First, the clutch is the weakest link on the manual tranny. If you want to tow a heavy trailer you have to get used to getting the clutch up fast. If your clutch won't clamp hard enough to get you moving quickly, get it fixed or you will soon burn it out. When I get my trailer moving from a stop my clutch is up in around two seconds. Next, make sure you shift at a high enough rpm that you are not lugging the engine between shifts. The clutch is going to have to take up the difference in rpm between the motor and the transmission when you let it out. I have found that a 4,000rpm shift works very well with a heavy load, where-as I might shift at around 3,000rpm empty. When you have the shift rpm worked out you can let up on the clutch before applying any throttle. This takes almost all of the heat off of the clutch since it is fully clamped before you load it. Be nice to your clutch and it will last you.


Any time you are using a lot of throttle at a low rpm you are generating a lot of torque. Think of torque as heat and heat as bad. Hot combustion chambers cause detonation (pinging) on hills. Downshift going up hills. Downshift in a big way and let the transmission make the torque for you. I found that it is best to figure out what rpm the maximum torque is made at with your engine and hold the engine at that rpm on hills, using the transmission to adjust speed. As an example, I live in a fairly hilly area. When I had a Nissan Pathfinder with a 3.0 SOHC engine, I often found myself having to downshift into third and even second on hills. Maximum torque was developed at 4,000rpm and with my travel trailer back there, that is where it liked to be. When I use my 4.0 with its 2,400rpm torque peak, I can keep the cruise on in 4th gear with no problem because the engine likes being at 2400rpm.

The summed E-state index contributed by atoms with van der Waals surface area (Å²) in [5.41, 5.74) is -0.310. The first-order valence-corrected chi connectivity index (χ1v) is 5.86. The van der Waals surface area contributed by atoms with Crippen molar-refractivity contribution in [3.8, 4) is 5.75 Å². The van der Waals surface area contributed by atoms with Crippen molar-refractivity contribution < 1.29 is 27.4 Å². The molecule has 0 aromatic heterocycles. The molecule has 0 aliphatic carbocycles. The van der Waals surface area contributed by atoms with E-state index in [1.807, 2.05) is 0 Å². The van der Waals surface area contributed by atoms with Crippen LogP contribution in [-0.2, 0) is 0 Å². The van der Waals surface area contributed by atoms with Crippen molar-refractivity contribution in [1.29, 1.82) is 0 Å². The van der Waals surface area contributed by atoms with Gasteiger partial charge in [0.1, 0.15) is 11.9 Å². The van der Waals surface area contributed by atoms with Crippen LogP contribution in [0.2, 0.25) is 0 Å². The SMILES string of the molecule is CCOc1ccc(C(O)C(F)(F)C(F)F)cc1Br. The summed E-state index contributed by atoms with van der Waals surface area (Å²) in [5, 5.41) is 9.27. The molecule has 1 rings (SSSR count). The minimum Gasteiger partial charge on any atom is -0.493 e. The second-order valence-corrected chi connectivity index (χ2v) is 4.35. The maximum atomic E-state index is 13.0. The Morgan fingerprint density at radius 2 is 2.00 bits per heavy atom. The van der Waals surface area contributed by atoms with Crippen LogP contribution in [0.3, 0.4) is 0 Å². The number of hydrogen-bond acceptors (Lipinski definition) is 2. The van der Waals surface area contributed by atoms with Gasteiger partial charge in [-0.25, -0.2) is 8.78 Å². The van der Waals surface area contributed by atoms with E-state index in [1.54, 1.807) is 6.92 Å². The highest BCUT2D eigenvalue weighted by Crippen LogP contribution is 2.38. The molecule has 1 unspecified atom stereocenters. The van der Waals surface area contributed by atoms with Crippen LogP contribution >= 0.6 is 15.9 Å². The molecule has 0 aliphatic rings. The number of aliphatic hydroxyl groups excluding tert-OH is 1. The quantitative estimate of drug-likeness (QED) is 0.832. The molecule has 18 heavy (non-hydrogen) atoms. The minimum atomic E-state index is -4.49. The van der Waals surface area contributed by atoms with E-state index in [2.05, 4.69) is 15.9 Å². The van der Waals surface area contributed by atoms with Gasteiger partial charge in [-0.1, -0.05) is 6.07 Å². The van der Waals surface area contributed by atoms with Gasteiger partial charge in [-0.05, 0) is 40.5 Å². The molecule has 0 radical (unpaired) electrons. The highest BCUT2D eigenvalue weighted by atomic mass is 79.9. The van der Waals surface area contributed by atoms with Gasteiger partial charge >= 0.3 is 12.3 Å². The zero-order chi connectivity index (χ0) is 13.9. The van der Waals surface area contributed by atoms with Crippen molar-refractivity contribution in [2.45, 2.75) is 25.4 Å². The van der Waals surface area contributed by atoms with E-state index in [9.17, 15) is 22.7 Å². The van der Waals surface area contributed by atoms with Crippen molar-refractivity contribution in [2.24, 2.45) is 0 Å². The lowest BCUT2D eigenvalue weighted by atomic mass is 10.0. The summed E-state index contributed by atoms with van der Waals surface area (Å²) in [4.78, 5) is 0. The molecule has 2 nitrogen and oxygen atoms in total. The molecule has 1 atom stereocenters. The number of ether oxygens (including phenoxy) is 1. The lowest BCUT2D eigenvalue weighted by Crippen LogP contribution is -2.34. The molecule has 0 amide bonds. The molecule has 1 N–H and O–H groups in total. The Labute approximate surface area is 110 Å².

If you are looking for a truck to tow with, keep torque in mind. Engines do their best work at their maximum torque rpm. The maximum torque rpm is the rpm where the engine is tuned to flow the most air per cycle. More air per cycle means more fuel will be burned. If you are looking for a towing engine, find one with the most torque at a reasonably low rpm. Don't be impressed with big horsepower numbers when it comes to pulling a lot of weight. You could take a one foot-pound engine, spin it 800,000rpm and make as much horsepower as my 4.0. But it would not tow a ham sandwich. People like to drive at 2500rpm so find an engine that makes the most torque around 2500rpm and you will have the engine that also makes the most power at 2500rpm and it will be a great towing engine.